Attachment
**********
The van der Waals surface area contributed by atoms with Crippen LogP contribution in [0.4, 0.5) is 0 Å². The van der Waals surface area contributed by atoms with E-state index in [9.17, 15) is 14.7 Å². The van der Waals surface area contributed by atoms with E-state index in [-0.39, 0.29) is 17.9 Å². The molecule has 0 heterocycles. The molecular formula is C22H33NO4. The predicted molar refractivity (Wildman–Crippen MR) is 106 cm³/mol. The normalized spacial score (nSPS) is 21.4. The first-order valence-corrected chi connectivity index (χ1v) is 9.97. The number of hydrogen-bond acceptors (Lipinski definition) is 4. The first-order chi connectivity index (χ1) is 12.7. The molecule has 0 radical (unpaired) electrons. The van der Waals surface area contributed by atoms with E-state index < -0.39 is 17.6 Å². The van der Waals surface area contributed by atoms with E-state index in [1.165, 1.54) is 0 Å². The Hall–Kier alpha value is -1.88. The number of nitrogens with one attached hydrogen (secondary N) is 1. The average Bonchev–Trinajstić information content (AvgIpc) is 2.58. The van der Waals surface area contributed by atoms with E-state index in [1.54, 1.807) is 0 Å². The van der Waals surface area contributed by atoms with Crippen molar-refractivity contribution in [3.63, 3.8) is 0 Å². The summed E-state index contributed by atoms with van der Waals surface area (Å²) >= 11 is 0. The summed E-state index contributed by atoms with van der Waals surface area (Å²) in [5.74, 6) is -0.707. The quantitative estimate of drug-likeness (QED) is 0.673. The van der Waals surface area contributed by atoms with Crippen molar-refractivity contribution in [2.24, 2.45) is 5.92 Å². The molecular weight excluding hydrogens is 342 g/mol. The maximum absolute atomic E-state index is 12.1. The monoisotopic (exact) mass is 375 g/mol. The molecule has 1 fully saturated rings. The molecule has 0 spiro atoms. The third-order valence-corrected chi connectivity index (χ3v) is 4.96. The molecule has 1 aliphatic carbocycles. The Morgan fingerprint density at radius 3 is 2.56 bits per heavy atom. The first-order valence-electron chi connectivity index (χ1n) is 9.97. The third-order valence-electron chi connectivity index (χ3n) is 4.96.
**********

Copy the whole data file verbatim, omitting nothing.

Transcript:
The van der Waals surface area contributed by atoms with Crippen LogP contribution in [0.4, 0.5) is 0 Å². The van der Waals surface area contributed by atoms with E-state index in [9.17, 15) is 14.7 Å². The van der Waals surface area contributed by atoms with E-state index in [-0.39, 0.29) is 17.9 Å². The molecule has 0 heterocycles. The molecular formula is C22H33NO4. The predicted molar refractivity (Wildman–Crippen MR) is 106 cm³/mol. The normalized spacial score (nSPS) is 21.4. The first-order valence-corrected chi connectivity index (χ1v) is 9.97. The number of hydrogen-bond acceptors (Lipinski definition) is 4. The first-order chi connectivity index (χ1) is 12.7. The molecule has 0 radical (unpaired) electrons. The van der Waals surface area contributed by atoms with E-state index < -0.39 is 17.6 Å². The van der Waals surface area contributed by atoms with E-state index in [1.165, 1.54) is 0 Å². The Hall–Kier alpha value is -1.88. The number of nitrogens with one attached hydrogen (secondary N) is 1. The average Bonchev–Trinajstić information content (AvgIpc) is 2.58. The van der Waals surface area contributed by atoms with E-state index in [1.54, 1.807) is 0 Å². The van der Waals surface area contributed by atoms with Crippen molar-refractivity contribution in [3.63, 3.8) is 0 Å². The summed E-state index contributed by atoms with van der Waals surface area (Å²) >= 11 is 0. The summed E-state index contributed by atoms with van der Waals surface area (Å²) in [5.74, 6) is -0.707. The quantitative estimate of drug-likeness (QED) is 0.673. The van der Waals surface area contributed by atoms with Crippen molar-refractivity contribution in [2.24, 2.45) is 5.92 Å². The molecular weight excluding hydrogens is 342 g/mol. The maximum absolute atomic E-state index is 12.1. The monoisotopic (exact) mass is 375 g/mol. The molecule has 1 fully saturated rings. The molecule has 0 spiro atoms. The third-order valence-corrected chi connectivity index (χ3v) is 4.96. The molecule has 1 aliphatic carbocycles. The Morgan fingerprint density at radius 3 is 2.56 bits per heavy atom. The first-order valence-electron chi connectivity index (χ1n) is 9.97. The third-order valence-electron chi connectivity index (χ3n) is 4.96.